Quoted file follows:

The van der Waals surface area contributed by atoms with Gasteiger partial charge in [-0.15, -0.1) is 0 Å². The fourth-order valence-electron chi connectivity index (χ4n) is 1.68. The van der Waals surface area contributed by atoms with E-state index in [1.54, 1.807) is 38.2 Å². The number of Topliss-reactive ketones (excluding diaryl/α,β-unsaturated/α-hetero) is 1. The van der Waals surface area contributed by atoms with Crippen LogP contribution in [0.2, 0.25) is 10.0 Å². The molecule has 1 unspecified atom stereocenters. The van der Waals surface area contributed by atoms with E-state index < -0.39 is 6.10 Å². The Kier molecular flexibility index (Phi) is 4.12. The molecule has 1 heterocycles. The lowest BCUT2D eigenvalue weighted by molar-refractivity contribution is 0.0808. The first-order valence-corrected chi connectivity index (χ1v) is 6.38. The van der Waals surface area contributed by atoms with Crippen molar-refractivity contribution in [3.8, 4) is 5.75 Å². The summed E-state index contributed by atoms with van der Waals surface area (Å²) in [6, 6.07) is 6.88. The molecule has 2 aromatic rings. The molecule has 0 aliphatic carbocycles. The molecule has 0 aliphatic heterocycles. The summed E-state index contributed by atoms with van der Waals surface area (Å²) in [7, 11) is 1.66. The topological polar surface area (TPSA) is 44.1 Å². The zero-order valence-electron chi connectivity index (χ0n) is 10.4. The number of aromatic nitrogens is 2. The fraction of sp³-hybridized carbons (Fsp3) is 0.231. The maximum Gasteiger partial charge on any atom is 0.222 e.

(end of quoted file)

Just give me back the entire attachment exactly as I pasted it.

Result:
The van der Waals surface area contributed by atoms with Gasteiger partial charge in [-0.15, -0.1) is 0 Å². The fourth-order valence-electron chi connectivity index (χ4n) is 1.68. The van der Waals surface area contributed by atoms with E-state index in [1.54, 1.807) is 38.2 Å². The number of Topliss-reactive ketones (excluding diaryl/α,β-unsaturated/α-hetero) is 1. The van der Waals surface area contributed by atoms with Crippen LogP contribution in [0.2, 0.25) is 10.0 Å². The molecule has 1 unspecified atom stereocenters. The van der Waals surface area contributed by atoms with E-state index < -0.39 is 6.10 Å². The Kier molecular flexibility index (Phi) is 4.12. The molecule has 1 heterocycles. The lowest BCUT2D eigenvalue weighted by molar-refractivity contribution is 0.0808. The first-order valence-corrected chi connectivity index (χ1v) is 6.38. The van der Waals surface area contributed by atoms with Crippen molar-refractivity contribution in [3.8, 4) is 5.75 Å². The summed E-state index contributed by atoms with van der Waals surface area (Å²) in [6, 6.07) is 6.88. The molecule has 2 aromatic rings. The molecule has 0 aliphatic carbocycles. The molecule has 0 aliphatic heterocycles. The summed E-state index contributed by atoms with van der Waals surface area (Å²) in [7, 11) is 1.66. The topological polar surface area (TPSA) is 44.1 Å². The zero-order valence-electron chi connectivity index (χ0n) is 10.4. The number of aromatic nitrogens is 2. The fraction of sp³-hybridized carbons (Fsp3) is 0.231. The maximum Gasteiger partial charge on any atom is 0.222 e.